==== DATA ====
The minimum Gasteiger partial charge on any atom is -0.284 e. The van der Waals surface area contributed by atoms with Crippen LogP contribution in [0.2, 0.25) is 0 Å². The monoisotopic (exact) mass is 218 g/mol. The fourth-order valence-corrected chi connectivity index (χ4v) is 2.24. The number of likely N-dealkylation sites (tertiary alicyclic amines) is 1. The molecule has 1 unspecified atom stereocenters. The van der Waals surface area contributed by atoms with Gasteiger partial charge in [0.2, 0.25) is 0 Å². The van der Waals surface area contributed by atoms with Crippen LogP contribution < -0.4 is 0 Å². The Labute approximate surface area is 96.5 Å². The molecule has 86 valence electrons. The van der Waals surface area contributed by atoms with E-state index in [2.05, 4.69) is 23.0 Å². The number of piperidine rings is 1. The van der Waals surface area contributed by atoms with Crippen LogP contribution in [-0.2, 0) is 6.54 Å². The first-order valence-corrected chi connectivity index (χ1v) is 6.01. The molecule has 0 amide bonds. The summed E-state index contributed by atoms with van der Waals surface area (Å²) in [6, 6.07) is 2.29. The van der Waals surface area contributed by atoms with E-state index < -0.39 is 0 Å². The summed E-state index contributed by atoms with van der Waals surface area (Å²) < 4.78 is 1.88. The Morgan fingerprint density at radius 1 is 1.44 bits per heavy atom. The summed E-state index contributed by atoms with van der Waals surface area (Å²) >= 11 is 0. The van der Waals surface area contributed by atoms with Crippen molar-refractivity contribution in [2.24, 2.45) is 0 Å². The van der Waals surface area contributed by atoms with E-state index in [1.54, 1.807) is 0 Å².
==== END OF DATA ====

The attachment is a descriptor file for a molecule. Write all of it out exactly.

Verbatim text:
The minimum Gasteiger partial charge on any atom is -0.284 e. The van der Waals surface area contributed by atoms with Crippen LogP contribution in [0.2, 0.25) is 0 Å². The monoisotopic (exact) mass is 218 g/mol. The fourth-order valence-corrected chi connectivity index (χ4v) is 2.24. The number of likely N-dealkylation sites (tertiary alicyclic amines) is 1. The molecule has 1 unspecified atom stereocenters. The van der Waals surface area contributed by atoms with Gasteiger partial charge in [0.2, 0.25) is 0 Å². The van der Waals surface area contributed by atoms with Crippen LogP contribution < -0.4 is 0 Å². The Labute approximate surface area is 96.5 Å². The molecule has 86 valence electrons. The van der Waals surface area contributed by atoms with E-state index in [2.05, 4.69) is 23.0 Å². The number of piperidine rings is 1. The van der Waals surface area contributed by atoms with Crippen LogP contribution in [-0.2, 0) is 6.54 Å². The first-order valence-corrected chi connectivity index (χ1v) is 6.01. The molecule has 0 amide bonds. The summed E-state index contributed by atoms with van der Waals surface area (Å²) in [6, 6.07) is 2.29. The van der Waals surface area contributed by atoms with E-state index < -0.39 is 0 Å². The summed E-state index contributed by atoms with van der Waals surface area (Å²) < 4.78 is 1.88. The Morgan fingerprint density at radius 1 is 1.44 bits per heavy atom. The summed E-state index contributed by atoms with van der Waals surface area (Å²) >= 11 is 0. The van der Waals surface area contributed by atoms with Crippen molar-refractivity contribution in [2.24, 2.45) is 0 Å². The van der Waals surface area contributed by atoms with E-state index in [1.54, 1.807) is 0 Å².